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Penny Nance / May 6, 2020

The Constitution Was Made for COVID-19

The genius of the U.S Constitution is that it was designed to withstand the pressures of crises. It was a document born of conflict, and the Founders wrote it intending to curtail the human excesses and abuses that tend to come to the surface in times like the one we are living in right now.

Editor’s Note: This piece was coauthored by Mario Diaz, General Counsel for Concerned Women for America.

The genius of the U.S Constitution is that it was designed to withstand the pressures of crises. It was a document born of conflict, and the Founders wrote it intending to curtail the human excesses and abuses that tend to come to the surface in times like the one we are living in right now.

Fear, insecurity, and perceived need shake us to the core as human beings and, if we are not careful, these times may push us to be willing to enter into oppressive agreements that will ultimately enslave us. It’s part of the human condition that men love power and find it difficult to resist overreach. That is why, now more than ever, we must cling to the principles of liberty embodied in our Constitution. In times of crisis, the overextended hand of the nanny state makes citizens feel safe, but that same power can easily morph into a fist.

“We the people” must vigilantly guard against the attacks that will inevitably come with the challenge of COVID-19.

The tension between the executive, legislative, and judicial branches, between the states and federal government, is by design. It is supposed to be challenging to “get things done” in government. Sure, crises require sacrifices, but we must be careful to preserve the structure that protects our liberties in the long run.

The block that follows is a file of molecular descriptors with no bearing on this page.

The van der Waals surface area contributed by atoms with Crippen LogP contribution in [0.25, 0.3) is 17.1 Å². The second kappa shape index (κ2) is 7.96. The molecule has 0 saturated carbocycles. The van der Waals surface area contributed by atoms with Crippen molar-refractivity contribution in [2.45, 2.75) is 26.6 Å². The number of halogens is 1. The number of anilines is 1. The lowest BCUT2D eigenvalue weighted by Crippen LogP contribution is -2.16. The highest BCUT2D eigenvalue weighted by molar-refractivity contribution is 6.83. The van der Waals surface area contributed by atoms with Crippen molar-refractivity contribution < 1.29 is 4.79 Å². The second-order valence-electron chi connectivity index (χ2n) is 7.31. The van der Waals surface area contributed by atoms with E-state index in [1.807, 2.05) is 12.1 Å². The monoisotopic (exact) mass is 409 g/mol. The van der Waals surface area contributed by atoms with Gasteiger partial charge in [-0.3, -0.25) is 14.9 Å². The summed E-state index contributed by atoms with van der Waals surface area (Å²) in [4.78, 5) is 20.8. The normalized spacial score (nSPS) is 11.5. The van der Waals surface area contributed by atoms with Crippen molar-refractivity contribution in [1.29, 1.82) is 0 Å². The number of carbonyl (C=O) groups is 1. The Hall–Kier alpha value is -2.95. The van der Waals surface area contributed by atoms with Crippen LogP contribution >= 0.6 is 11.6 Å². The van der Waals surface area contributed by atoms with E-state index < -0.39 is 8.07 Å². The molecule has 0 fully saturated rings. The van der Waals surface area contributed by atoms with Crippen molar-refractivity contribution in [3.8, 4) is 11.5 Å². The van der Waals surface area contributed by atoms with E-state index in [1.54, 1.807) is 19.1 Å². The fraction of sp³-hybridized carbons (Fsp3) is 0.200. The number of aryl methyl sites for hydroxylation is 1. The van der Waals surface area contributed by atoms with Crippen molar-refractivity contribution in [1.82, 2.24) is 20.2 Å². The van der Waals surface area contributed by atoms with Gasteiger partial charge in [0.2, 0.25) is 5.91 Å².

The late, great Justice Antonin Scalia once said, “It isn’t the Bill of Rights that produces freedom. It’s the structure of government that prevents anybody from seizing all the power. Once that happens, you ignore the Bill of Rights. So, keep your eye on the ball.”

Keeping our eyes on the ball, for example, demands we do NOT ignore some unnecessary actions by public officials against places of worship.

A Mississippi church has had to sue after congregants to its drive-in service were ticketed $500 for attending. Though the drive-in church is an ingenious way for people to practice their religious convictions while adhering to the social-distancing parameters that this virus demands, here comes the unnecessary threat of the state to impose its power and put “we the people” in our place.

We are thankful that the U.S. Department of Justice recognizes the serious threat to the constitutional structure these sorts of actions present. Americans do not lose constitutional rights during crises. “There is no pandemic exception,” the DOJ writes in its statement of interest in the case, “to the fundamental liberties the Constitution safeguards.”

Another case out of the district court in the Western District of Kentucky illustrates the severity of the violations we are witnessing.

On Holy Thursday, an American mayor criminalized the communal celebration of Easter.

That sentence is one that this Court never expected to see outside the pages of a dystopian novel, or perhaps the pages of The Onion. But two days ago, citing the need for social distancing during the current pandemic, Louisville’s Mayor Greg Fischer ordered Christians not to attend Sunday services, even if they remained in their cars to worship — and even though it's Easter.

The Mayor’s decision is stunning.

And it is, “beyond all reason,” unconstitutional.

It is a great tribute to our Constitution that these checks and balances are working to create the friction necessary for Americans to take notice of the deeper issues at stake here. But we must take note and demand much better from our public officials. Federal and state executives would be wise to take a step back and consider the long-term implications of the actions they are taking. They must preserve and respect the constitutional structure that guards our liberty.

The American spirit in 2020 still shouts, “Give me liberty, or give me death!” as Patrick Henry did in 1775. No exception for COVID-19.

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